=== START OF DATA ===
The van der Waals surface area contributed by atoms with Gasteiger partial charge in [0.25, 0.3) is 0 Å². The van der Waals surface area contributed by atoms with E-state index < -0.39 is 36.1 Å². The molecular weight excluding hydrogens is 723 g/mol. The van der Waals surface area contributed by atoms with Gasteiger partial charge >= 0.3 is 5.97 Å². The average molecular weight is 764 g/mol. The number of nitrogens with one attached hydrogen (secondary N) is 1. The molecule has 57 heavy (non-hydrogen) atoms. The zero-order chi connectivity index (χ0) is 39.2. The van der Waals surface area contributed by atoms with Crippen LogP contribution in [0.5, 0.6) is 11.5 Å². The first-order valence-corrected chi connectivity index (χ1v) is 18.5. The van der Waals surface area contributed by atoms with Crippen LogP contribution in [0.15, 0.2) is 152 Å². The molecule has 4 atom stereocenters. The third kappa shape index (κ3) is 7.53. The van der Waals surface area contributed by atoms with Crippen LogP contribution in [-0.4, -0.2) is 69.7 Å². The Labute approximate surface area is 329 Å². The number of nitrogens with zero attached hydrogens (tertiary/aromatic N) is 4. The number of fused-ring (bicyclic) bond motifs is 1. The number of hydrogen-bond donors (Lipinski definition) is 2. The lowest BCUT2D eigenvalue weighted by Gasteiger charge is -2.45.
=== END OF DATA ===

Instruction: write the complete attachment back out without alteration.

The van der Waals surface area contributed by atoms with Gasteiger partial charge in [0.25, 0.3) is 0 Å². The van der Waals surface area contributed by atoms with E-state index < -0.39 is 36.1 Å². The molecular weight excluding hydrogens is 723 g/mol. The van der Waals surface area contributed by atoms with Gasteiger partial charge >= 0.3 is 5.97 Å². The average molecular weight is 764 g/mol. The number of nitrogens with one attached hydrogen (secondary N) is 1. The molecule has 57 heavy (non-hydrogen) atoms. The zero-order chi connectivity index (χ0) is 39.2. The van der Waals surface area contributed by atoms with Crippen LogP contribution in [0.5, 0.6) is 11.5 Å². The first-order valence-corrected chi connectivity index (χ1v) is 18.5. The van der Waals surface area contributed by atoms with Crippen LogP contribution in [0.15, 0.2) is 152 Å². The molecule has 4 atom stereocenters. The third kappa shape index (κ3) is 7.53. The van der Waals surface area contributed by atoms with Crippen LogP contribution in [-0.4, -0.2) is 69.7 Å². The Labute approximate surface area is 329 Å². The number of nitrogens with zero attached hydrogens (tertiary/aromatic N) is 4. The number of fused-ring (bicyclic) bond motifs is 1. The number of hydrogen-bond donors (Lipinski definition) is 2. The lowest BCUT2D eigenvalue weighted by Gasteiger charge is -2.45.